But back to the topic at hand, as I see it there are three kinds of evidence that we could consider to try to determine whether man possesses a soul as distinct from the brain and neural pathways: scientific evidence, philosophical evidence, and religious evidence. No one branch of inquiry could necessarily offer the proofs we may require, so I believe it is vital to consider all three in this discussion.

Scientific Evidence. By definition the soul, if it exists, exists outside the physical and material realm, and therefore it is doubtful that it could be subjected to any reliable scientific analysis. To the materialists, this is one of the strongest reasons they resist acknowledging its possible existence. To those who believe we live in a closed universe that consists of literally nothing more than what can be measured or known through science, the idea that there may be another plane of existence beyond the material realm is discounted out of hand. While I certainly understand this skepticism, it seems to me that this only makes materialists quite unscientific in that they reject alternative hypotheses without sufficient grounds for doing so. To my way of thinking genuine science leaves open all possibilities which then must be studied and weighed before being rejected or accepted.

Having said that, I readily concede that there likely is little material scientific evidence that could be proffered for the existence of the soul, at least from the standpoint of scientific inquiry alone. What evidence there is exists almost entirely anecdotally, though perhaps in combination with other evidences from philosophy and religion they may be shown to have some small degree of credibility. Among the evidences with which I am familiar are the following.

I am aware of one scientist’s attempt to weigh the soul. This admittedly dubious experiment was conducted by weighing the bodies of people near death and then again immediately after death. Reportedly the results did indicate a very slight loss of weight of the material body shortly after death, though these results are subject to many variables. The difference in weight could be attributed to the exhalation of oxygen from the lungs, the cessation of small bodily movements on the scales, or perhaps other factors unrelated to the departure of a spiritual entity from the body. I hold little meaning to this study since, again by definition, there is no reason to suspect that a spiritual body could be measured by material standards. I mention it only because it has been attempted, but I do not credit it with any degree of reliable evidence for the existence of the soul.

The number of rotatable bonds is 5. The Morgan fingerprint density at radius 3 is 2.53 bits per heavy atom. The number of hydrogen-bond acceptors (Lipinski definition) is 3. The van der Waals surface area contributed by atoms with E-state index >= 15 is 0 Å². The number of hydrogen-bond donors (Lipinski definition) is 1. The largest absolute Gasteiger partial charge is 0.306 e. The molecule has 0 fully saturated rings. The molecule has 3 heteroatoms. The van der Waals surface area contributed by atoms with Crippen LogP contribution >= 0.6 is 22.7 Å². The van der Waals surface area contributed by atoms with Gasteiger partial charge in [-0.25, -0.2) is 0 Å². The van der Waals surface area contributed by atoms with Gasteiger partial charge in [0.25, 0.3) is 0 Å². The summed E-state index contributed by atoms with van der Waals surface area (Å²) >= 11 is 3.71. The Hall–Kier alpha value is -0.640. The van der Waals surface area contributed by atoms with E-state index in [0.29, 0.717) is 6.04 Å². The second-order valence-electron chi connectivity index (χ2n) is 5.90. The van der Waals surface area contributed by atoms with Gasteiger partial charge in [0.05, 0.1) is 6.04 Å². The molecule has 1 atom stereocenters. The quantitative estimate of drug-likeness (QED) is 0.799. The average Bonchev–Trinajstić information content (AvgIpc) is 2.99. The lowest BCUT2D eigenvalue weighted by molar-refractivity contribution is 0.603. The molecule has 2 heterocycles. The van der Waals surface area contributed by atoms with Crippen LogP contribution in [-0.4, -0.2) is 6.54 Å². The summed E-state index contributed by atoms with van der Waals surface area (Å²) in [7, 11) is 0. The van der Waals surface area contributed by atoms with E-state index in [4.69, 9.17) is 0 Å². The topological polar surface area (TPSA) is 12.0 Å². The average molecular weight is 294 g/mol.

Also we may consider the anecdotal evidence of countless reports of people who claim to have seen or otherwise encountered spirits of the dead. Because this evidence too is merely anecdotal and cannot be conclusively verified I do not grant it much status, though the number of such reports throughout history and across all social strata does make it worth consideration and further study.

Perhaps the best “scientific” evidence for the soul is the number of reports of what are called “near-death experiences,” which also cross all religious and societal borders. Again, this evidence is largely anecdotal, but it is rather substantial and has been reported by literally thousands of people, many of whom were former skeptics. Typically these experiences have been reported occurring during periods when all life functions have ceased in an individual, even in those with flat brain waves. People who have had these experiences often can relate seeing and hearing everything that transpired in the room where their bodies lay during a time when no measurable physical activity could account for their perceptions. When brain waves are flat, such measurement indicates an absence of all cortical activity. If these people are merely extrapolating their perceptions of things into an imagined scenario, then there would be some cortical activity going on as their ears (at least) registered the input of external stimuli. That these individuals often can relate excatly everything that was said and done around them during a period when all cortical activity was at zero would seem to imply that they were able to perceive these events through means other than the purely physical. While certainly not proof of a soul, such reports certainly lend some degree of credibility to the concept.